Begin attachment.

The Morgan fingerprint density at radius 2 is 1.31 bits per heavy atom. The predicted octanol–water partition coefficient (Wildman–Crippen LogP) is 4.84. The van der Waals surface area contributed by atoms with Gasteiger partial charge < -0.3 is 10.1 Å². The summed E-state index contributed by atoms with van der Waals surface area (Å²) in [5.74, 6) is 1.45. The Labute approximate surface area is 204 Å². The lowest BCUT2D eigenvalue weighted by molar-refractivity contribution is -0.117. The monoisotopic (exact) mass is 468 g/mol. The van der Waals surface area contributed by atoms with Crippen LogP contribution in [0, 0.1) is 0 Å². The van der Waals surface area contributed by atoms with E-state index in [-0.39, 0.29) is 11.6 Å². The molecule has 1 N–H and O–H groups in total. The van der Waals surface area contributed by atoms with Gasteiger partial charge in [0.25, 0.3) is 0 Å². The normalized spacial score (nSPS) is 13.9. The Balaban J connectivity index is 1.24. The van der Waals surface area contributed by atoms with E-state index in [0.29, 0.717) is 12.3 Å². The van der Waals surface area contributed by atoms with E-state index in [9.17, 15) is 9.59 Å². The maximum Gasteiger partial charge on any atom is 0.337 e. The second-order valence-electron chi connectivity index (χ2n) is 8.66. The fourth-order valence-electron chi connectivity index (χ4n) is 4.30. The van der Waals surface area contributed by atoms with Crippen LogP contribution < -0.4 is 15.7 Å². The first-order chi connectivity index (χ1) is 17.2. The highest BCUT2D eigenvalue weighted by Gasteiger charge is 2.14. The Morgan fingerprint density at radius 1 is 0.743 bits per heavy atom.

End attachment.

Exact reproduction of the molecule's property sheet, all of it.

The Morgan fingerprint density at radius 2 is 1.31 bits per heavy atom. The predicted octanol–water partition coefficient (Wildman–Crippen LogP) is 4.84. The van der Waals surface area contributed by atoms with Gasteiger partial charge < -0.3 is 10.1 Å². The summed E-state index contributed by atoms with van der Waals surface area (Å²) in [5.74, 6) is 1.45. The Labute approximate surface area is 204 Å². The lowest BCUT2D eigenvalue weighted by molar-refractivity contribution is -0.117. The monoisotopic (exact) mass is 468 g/mol. The van der Waals surface area contributed by atoms with Crippen LogP contribution in [0, 0.1) is 0 Å². The van der Waals surface area contributed by atoms with E-state index in [-0.39, 0.29) is 11.6 Å². The molecule has 1 N–H and O–H groups in total. The van der Waals surface area contributed by atoms with Gasteiger partial charge in [0.25, 0.3) is 0 Å². The normalized spacial score (nSPS) is 13.9. The Balaban J connectivity index is 1.24. The van der Waals surface area contributed by atoms with E-state index in [0.29, 0.717) is 12.3 Å². The van der Waals surface area contributed by atoms with E-state index in [9.17, 15) is 9.59 Å². The maximum Gasteiger partial charge on any atom is 0.337 e. The second-order valence-electron chi connectivity index (χ2n) is 8.66. The fourth-order valence-electron chi connectivity index (χ4n) is 4.30. The van der Waals surface area contributed by atoms with Crippen LogP contribution < -0.4 is 15.7 Å². The first-order chi connectivity index (χ1) is 17.2. The highest BCUT2D eigenvalue weighted by Gasteiger charge is 2.14. The Morgan fingerprint density at radius 1 is 0.743 bits per heavy atom.